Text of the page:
Just a few weeks ago, somebody told me I was in a straight relationship.
I was discussing my expertise in queer issues with a professor in the market for a teaching assistant. By this point in the conversation, I’d mentioned my own queerness and my decade of both official and unofficial academic study in issues surrounding gender and sexuality. I then offhandedly mentioned my partner, and referred to him using masculine pronouns.
She quickly interrupted me with a blunt, almost disappointed statement:
“Oh, so you’re in a straight relationship.”
The way she said it seemed to undermine every ounce of authority I’d claimed up to that point. As though being a woman dating a man (not that she had any reason to think my partner was cis-gendered) made both my personal queer experiences and years of study on a wide variety of queer subjects irrelevant.
I came out as bisexual when I was sixteen. As a white woman from a liberal urban area, I received barely a ripple of a response. In retrospect, I know how incredibly lucky I’ve been, to largely avoid the isolation, judgement, and discrimination that so many bisexuals, especially bi people of color, endure while coming out.
That silence, however, rather than warm and welcoming, indicated something else: that my peers and family didn’t take the announcement very seriously.
To this day, it is still taken for granted that I will end up with a man and have children. I’ve been told both explicitly and implicitly that my bisexuality is something I fake to get attention. Men fetishize my orientation as though it is a tool they might wield to play out their own fantasies. And just as disheartening is the same dismissiveness I receive from the queer community itself.
I’m not indifferent to why, either. You see, I get to pass. The binding ingredient in so many queer stories, of pretending and hiding and fearing for one’s safety, of being unable to live and love comfortably, is something bi and pan cis-gendered people don’t necessarily have to endure. That kind of privilege creates a very real tension within the queer community. I could marry a man and have children and traipse through my life acting completely straight, and still have a fulfilling relationship.
But even in that scenario, part of me would always be invisible.
Our experiences are not the same, but they are equally valid.
Bisexual Erasure is a symptom of an image-obsessed society, which categorizes people solely based on visual cues, regardless of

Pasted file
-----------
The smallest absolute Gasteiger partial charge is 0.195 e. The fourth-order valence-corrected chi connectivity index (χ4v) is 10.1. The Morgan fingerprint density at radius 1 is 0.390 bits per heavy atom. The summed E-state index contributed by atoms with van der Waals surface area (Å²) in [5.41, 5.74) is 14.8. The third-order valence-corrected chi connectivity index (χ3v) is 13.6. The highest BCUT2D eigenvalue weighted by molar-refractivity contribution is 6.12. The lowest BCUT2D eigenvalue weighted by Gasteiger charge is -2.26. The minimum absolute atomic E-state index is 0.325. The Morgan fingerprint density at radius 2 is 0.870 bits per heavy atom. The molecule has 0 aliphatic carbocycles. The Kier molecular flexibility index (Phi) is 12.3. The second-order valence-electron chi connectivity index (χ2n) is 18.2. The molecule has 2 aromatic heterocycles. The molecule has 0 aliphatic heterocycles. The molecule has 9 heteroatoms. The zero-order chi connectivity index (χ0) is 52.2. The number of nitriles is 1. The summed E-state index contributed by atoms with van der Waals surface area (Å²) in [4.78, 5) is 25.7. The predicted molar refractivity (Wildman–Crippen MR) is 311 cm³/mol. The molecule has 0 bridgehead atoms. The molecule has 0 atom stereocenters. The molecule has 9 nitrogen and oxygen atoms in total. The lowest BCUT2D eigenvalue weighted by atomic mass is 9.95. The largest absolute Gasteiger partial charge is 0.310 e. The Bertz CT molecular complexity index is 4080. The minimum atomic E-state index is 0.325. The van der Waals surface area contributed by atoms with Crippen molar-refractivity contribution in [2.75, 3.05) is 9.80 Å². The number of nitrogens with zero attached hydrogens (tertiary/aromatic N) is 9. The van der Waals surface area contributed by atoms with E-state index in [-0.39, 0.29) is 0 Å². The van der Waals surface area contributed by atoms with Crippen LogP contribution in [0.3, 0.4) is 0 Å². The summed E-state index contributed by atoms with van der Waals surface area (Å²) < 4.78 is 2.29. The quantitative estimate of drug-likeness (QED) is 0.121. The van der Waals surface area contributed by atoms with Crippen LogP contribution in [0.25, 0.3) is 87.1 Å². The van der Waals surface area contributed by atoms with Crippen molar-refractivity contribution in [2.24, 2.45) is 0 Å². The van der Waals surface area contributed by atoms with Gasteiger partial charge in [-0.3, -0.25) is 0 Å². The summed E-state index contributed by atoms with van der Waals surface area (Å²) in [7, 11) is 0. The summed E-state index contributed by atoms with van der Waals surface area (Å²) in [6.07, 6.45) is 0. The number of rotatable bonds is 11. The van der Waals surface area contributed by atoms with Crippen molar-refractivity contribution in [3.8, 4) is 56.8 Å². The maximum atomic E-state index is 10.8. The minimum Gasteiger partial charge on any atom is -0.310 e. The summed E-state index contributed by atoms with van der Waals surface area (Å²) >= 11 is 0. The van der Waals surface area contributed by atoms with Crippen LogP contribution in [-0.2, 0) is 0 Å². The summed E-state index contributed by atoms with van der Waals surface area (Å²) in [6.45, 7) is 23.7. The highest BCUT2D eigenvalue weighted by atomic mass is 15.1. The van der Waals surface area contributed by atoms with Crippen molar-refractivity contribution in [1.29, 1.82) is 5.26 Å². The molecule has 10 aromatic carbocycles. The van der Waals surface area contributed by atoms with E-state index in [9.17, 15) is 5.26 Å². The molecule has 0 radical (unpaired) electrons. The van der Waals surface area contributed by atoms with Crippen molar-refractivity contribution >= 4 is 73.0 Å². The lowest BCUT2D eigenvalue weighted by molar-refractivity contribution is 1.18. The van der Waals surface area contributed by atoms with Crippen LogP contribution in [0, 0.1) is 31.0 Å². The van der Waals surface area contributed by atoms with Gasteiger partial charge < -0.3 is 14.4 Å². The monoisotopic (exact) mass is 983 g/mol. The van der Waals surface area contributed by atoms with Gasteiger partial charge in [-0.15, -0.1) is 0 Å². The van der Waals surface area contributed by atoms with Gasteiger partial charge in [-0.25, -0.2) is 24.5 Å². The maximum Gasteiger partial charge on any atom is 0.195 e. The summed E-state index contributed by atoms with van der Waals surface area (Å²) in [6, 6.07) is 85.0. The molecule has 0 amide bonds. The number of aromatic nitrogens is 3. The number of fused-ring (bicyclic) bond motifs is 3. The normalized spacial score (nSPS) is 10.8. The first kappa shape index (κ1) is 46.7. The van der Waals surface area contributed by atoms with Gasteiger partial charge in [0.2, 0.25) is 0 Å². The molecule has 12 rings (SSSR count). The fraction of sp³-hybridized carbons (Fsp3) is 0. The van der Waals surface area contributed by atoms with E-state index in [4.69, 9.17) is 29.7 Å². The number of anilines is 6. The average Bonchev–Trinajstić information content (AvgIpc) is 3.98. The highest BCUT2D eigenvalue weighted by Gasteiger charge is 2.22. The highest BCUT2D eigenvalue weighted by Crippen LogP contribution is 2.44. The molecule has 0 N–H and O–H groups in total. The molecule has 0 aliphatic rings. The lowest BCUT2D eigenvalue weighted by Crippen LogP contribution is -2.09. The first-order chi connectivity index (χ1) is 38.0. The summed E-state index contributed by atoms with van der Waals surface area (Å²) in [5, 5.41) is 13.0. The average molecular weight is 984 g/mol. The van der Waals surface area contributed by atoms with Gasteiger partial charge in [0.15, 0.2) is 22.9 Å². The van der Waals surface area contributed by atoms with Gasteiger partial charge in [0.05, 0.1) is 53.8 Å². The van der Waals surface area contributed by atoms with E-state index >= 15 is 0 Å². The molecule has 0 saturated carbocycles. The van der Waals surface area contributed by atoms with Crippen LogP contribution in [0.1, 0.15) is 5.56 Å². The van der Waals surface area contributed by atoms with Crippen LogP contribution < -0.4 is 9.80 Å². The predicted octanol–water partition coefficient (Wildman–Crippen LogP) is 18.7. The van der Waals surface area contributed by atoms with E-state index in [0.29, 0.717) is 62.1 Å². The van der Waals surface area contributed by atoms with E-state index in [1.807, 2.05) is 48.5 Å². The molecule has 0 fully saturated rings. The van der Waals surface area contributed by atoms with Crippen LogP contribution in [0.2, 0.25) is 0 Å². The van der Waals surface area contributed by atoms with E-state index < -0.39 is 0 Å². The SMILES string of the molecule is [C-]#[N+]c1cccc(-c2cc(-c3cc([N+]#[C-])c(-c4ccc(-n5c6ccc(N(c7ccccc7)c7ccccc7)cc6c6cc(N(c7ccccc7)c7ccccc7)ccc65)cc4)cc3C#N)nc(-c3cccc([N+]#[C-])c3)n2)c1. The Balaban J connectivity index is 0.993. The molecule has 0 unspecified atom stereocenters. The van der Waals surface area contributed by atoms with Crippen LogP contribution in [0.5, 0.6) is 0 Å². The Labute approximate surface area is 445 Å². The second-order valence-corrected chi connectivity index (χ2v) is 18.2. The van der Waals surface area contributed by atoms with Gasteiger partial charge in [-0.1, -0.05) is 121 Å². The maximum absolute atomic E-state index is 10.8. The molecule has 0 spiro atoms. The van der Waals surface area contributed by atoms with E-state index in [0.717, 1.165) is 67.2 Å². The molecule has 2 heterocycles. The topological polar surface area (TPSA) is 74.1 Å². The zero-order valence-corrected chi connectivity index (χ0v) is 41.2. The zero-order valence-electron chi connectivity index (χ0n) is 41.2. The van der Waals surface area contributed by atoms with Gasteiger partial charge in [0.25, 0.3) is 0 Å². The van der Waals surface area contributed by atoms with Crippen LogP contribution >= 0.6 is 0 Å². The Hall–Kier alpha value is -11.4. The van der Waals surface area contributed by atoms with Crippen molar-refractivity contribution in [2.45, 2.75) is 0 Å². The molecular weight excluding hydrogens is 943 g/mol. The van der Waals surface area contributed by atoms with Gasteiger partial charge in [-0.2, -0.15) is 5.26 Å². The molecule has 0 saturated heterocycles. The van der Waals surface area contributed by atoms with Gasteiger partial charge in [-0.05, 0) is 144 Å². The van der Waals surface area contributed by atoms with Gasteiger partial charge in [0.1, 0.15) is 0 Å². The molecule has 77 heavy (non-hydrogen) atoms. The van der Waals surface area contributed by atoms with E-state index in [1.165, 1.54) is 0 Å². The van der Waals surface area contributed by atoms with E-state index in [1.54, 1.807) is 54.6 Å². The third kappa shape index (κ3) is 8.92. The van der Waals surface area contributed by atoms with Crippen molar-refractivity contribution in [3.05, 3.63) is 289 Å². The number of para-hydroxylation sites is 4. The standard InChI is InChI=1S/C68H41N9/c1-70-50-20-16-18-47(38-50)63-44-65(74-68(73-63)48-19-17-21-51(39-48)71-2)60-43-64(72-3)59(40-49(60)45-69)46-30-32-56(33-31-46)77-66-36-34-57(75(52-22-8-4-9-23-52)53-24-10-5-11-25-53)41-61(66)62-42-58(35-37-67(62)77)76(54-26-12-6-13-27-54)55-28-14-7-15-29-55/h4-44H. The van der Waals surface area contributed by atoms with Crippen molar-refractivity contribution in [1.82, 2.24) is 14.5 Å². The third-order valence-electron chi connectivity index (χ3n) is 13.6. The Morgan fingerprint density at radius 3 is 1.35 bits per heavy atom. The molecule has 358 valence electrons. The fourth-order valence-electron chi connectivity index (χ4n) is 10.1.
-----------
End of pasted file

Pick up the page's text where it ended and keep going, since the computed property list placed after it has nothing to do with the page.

their actual experiences. Anything that is not immediately apparent ceases to exist. Disabilities, mental illnesses, trauma, gender identity, ethnicity . . . so much of ourselves is invisible at first glance. And whether we talk about it or not, that erasure hurts. Your atheism is not lessened by your partner’s Catholicism. Your childhood in the Philippines doesn’t evaporate because you and your partner settle in France . My bisexuality – and my expertise in sexuality and gender studies – remains a part of me no matter who I am dating. People, and relationships, are deep chasms of complexity and contradiction, largely unknowable to an outside party.
And regardless, any relationship that contains a queer person Is a Queer Relationship. My partner and I often joke that we are “The definition of bi/pan solidarity” (Bisexuality and Pansexuality being similar but not entirely synonymous terms, representing an attraction to more than one gender). We are both polyamorous, kinky sex educators. We celebrate Pride together and commiserate about our doomed queer crushes and debate which Schitt’s Creek character is the cutest.
But even if none of that were the case, I would still be bisexual.
My point — since I should probably get around to making one of those — is that there has to be room for nuance in the way we define ourselves and others. Just because someone doesn’t fit within your perception of an identity doesn’t make that identity any less real, and we should never judge others for the way that they love, or who they choose to bind their lives to. Our relationships, after all, are only a small fraction in the equation of Who We Are.